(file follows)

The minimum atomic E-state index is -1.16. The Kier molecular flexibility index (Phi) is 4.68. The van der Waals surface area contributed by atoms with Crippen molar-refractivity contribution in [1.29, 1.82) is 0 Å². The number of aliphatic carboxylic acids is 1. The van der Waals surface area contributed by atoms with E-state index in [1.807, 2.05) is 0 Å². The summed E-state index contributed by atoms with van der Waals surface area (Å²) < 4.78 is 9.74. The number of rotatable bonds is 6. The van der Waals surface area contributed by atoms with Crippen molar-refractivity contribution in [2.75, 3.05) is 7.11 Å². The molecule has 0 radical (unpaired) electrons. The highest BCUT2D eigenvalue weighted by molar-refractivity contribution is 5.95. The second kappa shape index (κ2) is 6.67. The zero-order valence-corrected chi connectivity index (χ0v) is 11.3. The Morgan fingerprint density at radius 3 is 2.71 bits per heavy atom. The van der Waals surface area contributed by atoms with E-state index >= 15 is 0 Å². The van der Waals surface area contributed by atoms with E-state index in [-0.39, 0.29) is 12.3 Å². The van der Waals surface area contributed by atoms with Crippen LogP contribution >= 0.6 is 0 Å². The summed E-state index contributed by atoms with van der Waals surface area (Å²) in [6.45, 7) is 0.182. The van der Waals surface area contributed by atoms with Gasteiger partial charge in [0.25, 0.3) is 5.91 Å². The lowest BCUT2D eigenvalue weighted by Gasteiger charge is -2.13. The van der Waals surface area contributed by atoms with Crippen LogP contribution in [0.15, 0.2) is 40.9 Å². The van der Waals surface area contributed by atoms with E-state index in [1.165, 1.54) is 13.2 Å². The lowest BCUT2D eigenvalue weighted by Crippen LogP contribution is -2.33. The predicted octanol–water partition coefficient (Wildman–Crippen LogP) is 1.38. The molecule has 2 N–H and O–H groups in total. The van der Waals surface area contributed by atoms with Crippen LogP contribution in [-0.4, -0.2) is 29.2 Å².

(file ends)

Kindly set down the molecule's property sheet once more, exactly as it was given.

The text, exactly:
The minimum atomic E-state index is -1.16. The Kier molecular flexibility index (Phi) is 4.68. The van der Waals surface area contributed by atoms with Crippen molar-refractivity contribution in [1.29, 1.82) is 0 Å². The number of aliphatic carboxylic acids is 1. The van der Waals surface area contributed by atoms with E-state index in [1.807, 2.05) is 0 Å². The summed E-state index contributed by atoms with van der Waals surface area (Å²) < 4.78 is 9.74. The number of rotatable bonds is 6. The van der Waals surface area contributed by atoms with Crippen molar-refractivity contribution in [2.75, 3.05) is 7.11 Å². The molecule has 0 radical (unpaired) electrons. The highest BCUT2D eigenvalue weighted by molar-refractivity contribution is 5.95. The second kappa shape index (κ2) is 6.67. The zero-order valence-corrected chi connectivity index (χ0v) is 11.3. The Morgan fingerprint density at radius 3 is 2.71 bits per heavy atom. The van der Waals surface area contributed by atoms with E-state index >= 15 is 0 Å². The van der Waals surface area contributed by atoms with E-state index in [-0.39, 0.29) is 12.3 Å². The van der Waals surface area contributed by atoms with Crippen LogP contribution >= 0.6 is 0 Å². The summed E-state index contributed by atoms with van der Waals surface area (Å²) in [6.45, 7) is 0.182. The van der Waals surface area contributed by atoms with Gasteiger partial charge in [0.25, 0.3) is 5.91 Å². The lowest BCUT2D eigenvalue weighted by Gasteiger charge is -2.13. The van der Waals surface area contributed by atoms with Crippen LogP contribution in [0.15, 0.2) is 40.9 Å². The van der Waals surface area contributed by atoms with E-state index in [1.165, 1.54) is 13.2 Å². The lowest BCUT2D eigenvalue weighted by Crippen LogP contribution is -2.33. The predicted octanol–water partition coefficient (Wildman–Crippen LogP) is 1.38. The molecule has 2 N–H and O–H groups in total. The van der Waals surface area contributed by atoms with Crippen LogP contribution in [-0.4, -0.2) is 29.2 Å².